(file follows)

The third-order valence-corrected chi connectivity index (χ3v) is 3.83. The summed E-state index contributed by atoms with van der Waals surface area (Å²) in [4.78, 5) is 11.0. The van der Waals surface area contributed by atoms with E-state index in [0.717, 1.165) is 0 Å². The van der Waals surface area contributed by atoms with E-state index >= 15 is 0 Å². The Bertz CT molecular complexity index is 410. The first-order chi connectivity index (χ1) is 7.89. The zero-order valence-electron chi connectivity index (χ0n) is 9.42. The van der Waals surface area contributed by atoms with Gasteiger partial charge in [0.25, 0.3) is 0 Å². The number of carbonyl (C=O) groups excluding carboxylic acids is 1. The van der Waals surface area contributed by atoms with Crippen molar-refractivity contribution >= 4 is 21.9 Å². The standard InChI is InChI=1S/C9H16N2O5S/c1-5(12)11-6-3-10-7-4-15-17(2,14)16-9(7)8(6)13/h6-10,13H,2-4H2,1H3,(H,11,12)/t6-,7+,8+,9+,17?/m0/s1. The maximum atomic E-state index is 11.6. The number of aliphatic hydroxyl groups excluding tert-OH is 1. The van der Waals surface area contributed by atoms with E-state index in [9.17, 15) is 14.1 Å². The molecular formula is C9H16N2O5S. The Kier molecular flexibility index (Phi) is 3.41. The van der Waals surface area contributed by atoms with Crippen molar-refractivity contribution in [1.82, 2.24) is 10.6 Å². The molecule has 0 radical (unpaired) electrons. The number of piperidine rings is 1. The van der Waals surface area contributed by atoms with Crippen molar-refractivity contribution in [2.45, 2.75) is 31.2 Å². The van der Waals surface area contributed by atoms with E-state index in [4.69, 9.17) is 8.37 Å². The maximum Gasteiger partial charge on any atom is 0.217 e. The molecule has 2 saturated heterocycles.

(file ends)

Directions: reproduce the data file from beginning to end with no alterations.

The third-order valence-corrected chi connectivity index (χ3v) is 3.83. The summed E-state index contributed by atoms with van der Waals surface area (Å²) in [4.78, 5) is 11.0. The van der Waals surface area contributed by atoms with E-state index in [0.717, 1.165) is 0 Å². The van der Waals surface area contributed by atoms with E-state index >= 15 is 0 Å². The Bertz CT molecular complexity index is 410. The first-order chi connectivity index (χ1) is 7.89. The zero-order valence-electron chi connectivity index (χ0n) is 9.42. The van der Waals surface area contributed by atoms with Gasteiger partial charge in [0.25, 0.3) is 0 Å². The number of carbonyl (C=O) groups excluding carboxylic acids is 1. The van der Waals surface area contributed by atoms with Crippen molar-refractivity contribution >= 4 is 21.9 Å². The standard InChI is InChI=1S/C9H16N2O5S/c1-5(12)11-6-3-10-7-4-15-17(2,14)16-9(7)8(6)13/h6-10,13H,2-4H2,1H3,(H,11,12)/t6-,7+,8+,9+,17?/m0/s1. The maximum atomic E-state index is 11.6. The number of aliphatic hydroxyl groups excluding tert-OH is 1. The van der Waals surface area contributed by atoms with E-state index in [9.17, 15) is 14.1 Å². The molecular formula is C9H16N2O5S. The Kier molecular flexibility index (Phi) is 3.41. The van der Waals surface area contributed by atoms with Crippen molar-refractivity contribution in [1.82, 2.24) is 10.6 Å². The molecule has 0 radical (unpaired) electrons. The number of piperidine rings is 1. The van der Waals surface area contributed by atoms with Crippen molar-refractivity contribution in [2.45, 2.75) is 31.2 Å². The van der Waals surface area contributed by atoms with E-state index in [4.69, 9.17) is 8.37 Å². The maximum Gasteiger partial charge on any atom is 0.217 e. The molecule has 2 saturated heterocycles.